So Rootstock is half way through. Yesterday was a great day. The energy and enthusiasm for wine shown by all the people who flocked to the Carriageworks was quite electric. And it was fun, too. I can’t understand people who moan about how doomed the wine industry is, and how it needs to produce fruit flavoured faux wines in colourful packaging in order to woo new consumers. Most of the people there yesterday were young, half of them were female, and all that was required to draw them was authentic wine made by convincing, engaging people.
It’s the honesty of the offering that shines through at Rootstock. Of course, not all the wines are amazing and incredible and astonishing. There were some I didn’t like. But even these wines are made honestly and by people who believe in what they are doing. For most of them winegrowing is a vocation rather than a career choice. I’d say, though, that at this level, it’s not ‘which are the best wines?’ – it’s which wines do you enjoy drinking? There’s such a stylistic variation on show. It’s really hard to benchmark and be objective about these sorts of wines. Here are some of my highlights (remember, I haven’t tasted everything – I’m going back today to taste more.
Patrick Sullivan (below) is making some really lovely wines. Above is his Britannia Creek white, which was one of the stars of the show.
New discovery: Alex Craighead, who makes The Don and Kindeli wines. This Kindeli Pet Nat (below) is Riesling. It’s cloudy, full flavoured and delicious. For me, Pet Nat of the day.
Another new discovery: Ravensworth, from Canberra. Owner Bryan Martin makes wine at Clonakilla. This(above) is his Sangiovese 2014, and it’s really convincing. He also makes lovely Nebbiolo and really pure Riesling and Gamay.
Tom Lubbe’s (above) Matassa wines are becoming more refined and interesting. Great to compare a skin fermented Grenache Gris 90%/Carignan (10%) that’s had long ferment on skins with a Grenache dominant red with 4 days on skins. Both pale reds but very different.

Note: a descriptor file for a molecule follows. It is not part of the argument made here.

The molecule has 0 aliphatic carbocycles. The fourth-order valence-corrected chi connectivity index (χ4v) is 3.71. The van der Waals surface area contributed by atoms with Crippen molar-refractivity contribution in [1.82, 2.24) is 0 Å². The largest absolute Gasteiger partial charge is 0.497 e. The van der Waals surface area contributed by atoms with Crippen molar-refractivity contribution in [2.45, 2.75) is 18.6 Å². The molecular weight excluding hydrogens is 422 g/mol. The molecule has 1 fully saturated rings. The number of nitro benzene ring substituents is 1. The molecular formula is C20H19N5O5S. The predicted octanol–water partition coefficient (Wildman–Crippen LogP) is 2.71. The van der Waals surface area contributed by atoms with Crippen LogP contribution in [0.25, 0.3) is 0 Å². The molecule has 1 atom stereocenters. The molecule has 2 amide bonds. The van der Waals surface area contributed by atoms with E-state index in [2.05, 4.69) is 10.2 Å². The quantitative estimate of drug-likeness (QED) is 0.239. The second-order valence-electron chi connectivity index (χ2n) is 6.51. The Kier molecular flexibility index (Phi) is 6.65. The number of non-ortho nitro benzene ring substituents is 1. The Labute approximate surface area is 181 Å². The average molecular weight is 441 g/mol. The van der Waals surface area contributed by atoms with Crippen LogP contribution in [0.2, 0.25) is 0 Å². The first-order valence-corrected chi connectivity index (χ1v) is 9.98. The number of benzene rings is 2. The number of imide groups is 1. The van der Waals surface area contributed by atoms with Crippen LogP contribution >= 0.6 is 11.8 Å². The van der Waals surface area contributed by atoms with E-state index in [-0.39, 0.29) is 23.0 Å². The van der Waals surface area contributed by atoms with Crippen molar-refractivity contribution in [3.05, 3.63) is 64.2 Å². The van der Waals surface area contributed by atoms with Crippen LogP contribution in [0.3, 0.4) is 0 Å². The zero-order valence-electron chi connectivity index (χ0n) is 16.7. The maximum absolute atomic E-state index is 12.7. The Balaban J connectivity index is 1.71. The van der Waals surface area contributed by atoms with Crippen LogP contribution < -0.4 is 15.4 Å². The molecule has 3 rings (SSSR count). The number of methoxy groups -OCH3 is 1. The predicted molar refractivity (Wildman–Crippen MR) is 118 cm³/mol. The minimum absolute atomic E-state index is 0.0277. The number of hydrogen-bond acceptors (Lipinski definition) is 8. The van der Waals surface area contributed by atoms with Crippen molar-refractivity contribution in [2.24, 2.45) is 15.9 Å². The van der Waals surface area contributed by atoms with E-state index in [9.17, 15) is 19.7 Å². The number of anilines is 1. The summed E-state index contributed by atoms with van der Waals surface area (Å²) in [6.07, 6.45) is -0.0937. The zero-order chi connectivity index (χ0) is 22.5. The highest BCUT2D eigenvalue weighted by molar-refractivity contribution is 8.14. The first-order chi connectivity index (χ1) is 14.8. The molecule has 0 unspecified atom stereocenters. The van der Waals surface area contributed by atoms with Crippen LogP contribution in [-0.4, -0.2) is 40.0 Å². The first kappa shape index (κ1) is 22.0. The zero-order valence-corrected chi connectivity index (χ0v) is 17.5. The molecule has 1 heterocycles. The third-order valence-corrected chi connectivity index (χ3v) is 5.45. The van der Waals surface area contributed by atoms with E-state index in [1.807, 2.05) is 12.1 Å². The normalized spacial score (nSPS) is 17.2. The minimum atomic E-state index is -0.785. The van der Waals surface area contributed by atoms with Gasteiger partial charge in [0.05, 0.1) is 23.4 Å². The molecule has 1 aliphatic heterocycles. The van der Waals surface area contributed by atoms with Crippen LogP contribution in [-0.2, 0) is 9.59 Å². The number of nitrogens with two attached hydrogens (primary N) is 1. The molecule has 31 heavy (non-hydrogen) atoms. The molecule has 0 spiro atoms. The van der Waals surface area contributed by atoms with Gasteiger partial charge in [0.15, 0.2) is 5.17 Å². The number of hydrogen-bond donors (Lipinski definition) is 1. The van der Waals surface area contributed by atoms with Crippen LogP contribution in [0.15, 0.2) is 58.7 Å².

Adi Badenhorst’s wines are really lovely. The Swartland star (above) is making some super-interesting things, including an epi vermouth. I really like his Cinsault and also his Barbarossa (pictured below). Such elegance and detail.
Duncan Forsyth was there flying the flag for Central Otago. His Riesling was showing beautifully, and he’s also making an intriguing orange wine called Clockwork. Lovely stuff. And I got given a few Riesling tattoos!
Vanya Cullen was there! Showing her superb Vanya flagship red. It’s a really complex, detailed Cabernet Sauvignon that should age beautifully. Also worth checking out is Cullen’s Amber 2014. It’s an orange wine, mostly Semillon, weighing in at 15% alcohol with a pH of 3.2.
Moondarra’s Paradise Garage: a beautiful Nebbiolo from Gippsland. And as a scientist, I love the decanters.
Mosse. Loire genius. A Chenin masterclass, and a very smart Cabernet Franc/Cabernet Sauvignon blend.
James Millton was pouring his Libiamo Gewurz. Skin fermented but just beautiful, with such texture. 2015 and 2015 both excellent.
Nick and Jo Mills were there showing their lovely Rippon wines. I loved this Riesling. They are on top of their game at the moment.
Sticking with Central Otago, Rudi Bauer was showing a couple of Pinots and these two lovely sparkling wines. His fizz is worth looking out for.
Julian and Adam Castagna. Making some very impressive wines, including a seductive Sangiovese – La Chiave.
Enough for now. More highlights to follow soon. I must go back to Rootstock and taste some more!
1 Comment on Rootstock Sydney highlights (1)
One thought on “Rootstock Sydney highlights (1)”
I’d love to get along to Rootstock one day. It sounds like an excellent event. I did spend some of Saturday at an excellent Riesling tasting in Melbourne where I tried the Ravensworth Riesling which, aside from having great labels, was also a fantastic wine. I know that the Two meter tall beer was there, so I hope you tired it. In a room full of singluar and interesting people and products, Ashley Huntington may well have been the most singular and interesting.